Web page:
While many in the iOSsphere are preordering the relentlessly familiar new iPhone 4S in record numbers, and standing in the rain to buy one today, many others simply wait. They know, they just know, that the iPhone 5 is out there. Calling to them.
Just like the mythical white iPhone did.
This week, hang onto those iPhone 5 cases, recycle your most-wanted lists, and just believe.
"There was supposed to be another phone." -- Jason Perlow, blogger, Tech Broiler, ZDNet.com
FIRST LOOK: Apple iPhone 4S
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iPhone 4 users are waiting for iPhone 5 because they want something DIFFERENT!
This is the latest, umm, idea from Beatweek's Bill Palmer. He acknowledges that the "iPhone 4S launch will of course be massive."
But. "But plenty of iPhone 4 users will opt to wait for the iPhone 5, despite not knowing a thing about it for sure," he opines.
What are they waiting for, you ask? Palmer asks that, too, and answers it. "For one thing, they want an iPhone that doesn't look exactly like the last three iPhones ..."
You remember them: the "white iPhone 4, Verizon iPhone 4, and original iPhone 4, marking the fourth time Apple has pushed a 'new' iPhone out the door which employed the iPhone 4 body shell." Well, when one puts it like that, it all does sound soooo repetitive, so boring. What possessed 40-plus million people to keep buying the darn thing?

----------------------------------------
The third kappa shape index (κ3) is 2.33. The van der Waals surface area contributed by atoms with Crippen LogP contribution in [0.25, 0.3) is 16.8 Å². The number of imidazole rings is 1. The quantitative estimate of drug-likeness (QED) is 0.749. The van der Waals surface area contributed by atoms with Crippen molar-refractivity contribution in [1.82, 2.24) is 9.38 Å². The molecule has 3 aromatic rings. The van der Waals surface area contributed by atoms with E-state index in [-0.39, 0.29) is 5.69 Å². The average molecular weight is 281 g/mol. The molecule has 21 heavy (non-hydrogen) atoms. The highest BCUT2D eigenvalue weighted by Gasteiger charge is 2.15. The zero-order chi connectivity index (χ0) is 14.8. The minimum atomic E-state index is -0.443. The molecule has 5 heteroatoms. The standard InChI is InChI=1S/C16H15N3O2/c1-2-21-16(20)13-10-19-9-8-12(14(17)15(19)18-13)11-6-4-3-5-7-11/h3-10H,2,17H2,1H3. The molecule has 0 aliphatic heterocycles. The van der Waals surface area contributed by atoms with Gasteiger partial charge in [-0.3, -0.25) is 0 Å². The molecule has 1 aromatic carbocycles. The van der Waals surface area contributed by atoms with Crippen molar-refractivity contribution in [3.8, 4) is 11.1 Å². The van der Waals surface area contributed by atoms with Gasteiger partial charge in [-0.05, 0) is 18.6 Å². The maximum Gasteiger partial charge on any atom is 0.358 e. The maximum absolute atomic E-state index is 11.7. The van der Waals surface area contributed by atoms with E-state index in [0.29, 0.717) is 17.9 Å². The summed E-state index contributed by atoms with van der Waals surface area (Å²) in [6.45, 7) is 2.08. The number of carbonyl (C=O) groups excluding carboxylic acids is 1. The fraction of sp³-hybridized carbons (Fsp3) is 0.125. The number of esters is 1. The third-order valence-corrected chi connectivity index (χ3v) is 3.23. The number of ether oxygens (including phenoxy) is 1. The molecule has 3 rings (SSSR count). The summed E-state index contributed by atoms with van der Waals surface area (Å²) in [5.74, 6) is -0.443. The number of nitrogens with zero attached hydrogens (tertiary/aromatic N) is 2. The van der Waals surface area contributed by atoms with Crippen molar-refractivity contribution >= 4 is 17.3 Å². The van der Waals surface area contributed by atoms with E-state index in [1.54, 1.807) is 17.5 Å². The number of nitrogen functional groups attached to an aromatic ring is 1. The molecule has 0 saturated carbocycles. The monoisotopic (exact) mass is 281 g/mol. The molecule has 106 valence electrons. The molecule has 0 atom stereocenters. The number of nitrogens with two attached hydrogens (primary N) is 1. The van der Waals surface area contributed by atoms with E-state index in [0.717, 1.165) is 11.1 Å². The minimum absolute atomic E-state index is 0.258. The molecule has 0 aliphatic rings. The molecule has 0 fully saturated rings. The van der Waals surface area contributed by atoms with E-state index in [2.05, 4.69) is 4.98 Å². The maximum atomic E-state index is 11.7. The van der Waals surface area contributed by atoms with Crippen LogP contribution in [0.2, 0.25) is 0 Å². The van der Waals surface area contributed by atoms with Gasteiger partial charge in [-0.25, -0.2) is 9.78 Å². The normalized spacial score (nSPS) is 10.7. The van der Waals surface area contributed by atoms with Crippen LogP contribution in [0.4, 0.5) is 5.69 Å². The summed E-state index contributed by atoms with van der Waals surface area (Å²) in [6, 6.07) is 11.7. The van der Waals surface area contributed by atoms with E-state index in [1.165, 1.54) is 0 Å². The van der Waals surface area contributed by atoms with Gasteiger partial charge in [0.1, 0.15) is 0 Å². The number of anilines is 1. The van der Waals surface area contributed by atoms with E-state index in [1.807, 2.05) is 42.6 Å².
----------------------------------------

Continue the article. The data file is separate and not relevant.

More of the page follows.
Not to worry, at least, not too much. "The next iPhone ... will almost certainly have to look different than the 4S," Palmer declares. And why is that? "[B]ecause Apple will have gone to the well one too many times otherwise."
Hang on to that "iPhone 5 case" you bought.
Remember all those "leaked" iPhone 5 cases and prototypes cases? Created by an array of companies in the $436 million case market, they "proved" that iPhone 5 would have radical redesign: thinner, tapered, bigger screen.
Businessweek has the intriguing story of one of those case manufacturers, Hard Candy Cases, headed by a guy named Tim Hickman, who was "determined to get a jump on production" and on his rivals.
"After three separate manufacturing partners in China sent him detailed 3D models of an iPhone with a widened, pill-shaped "home" button and a slightly tapered back, Hickman decided to roll the dice," Businessweek reports. "He paid $50,000 to make steel moldings to mass-produce cases for the new design and, on the morning of Apple's announcement, began taking orders on his website. The gamble backfired: Apple's new iPhone 4S included no major changes to the exterior design. The home button remained circular. Hickman suddenly owned $50,000 worth of paperweights."
Hickman says he didn't pay for the iPhone 5 specs: They were supplied by Far East factories that want his business. He doesn't think the paperweights are entirely worthless. "[H]e surmises that his prep work could ultimately pay off, and that the erroneous design he bet on might turn up in a future Apple announcement, according to Businessweek. Sounding like a true iPhone 5 rumorista, Hickman explains why. "The data we got came from somewhere," he says.
Maybe it came from the iOSsphere.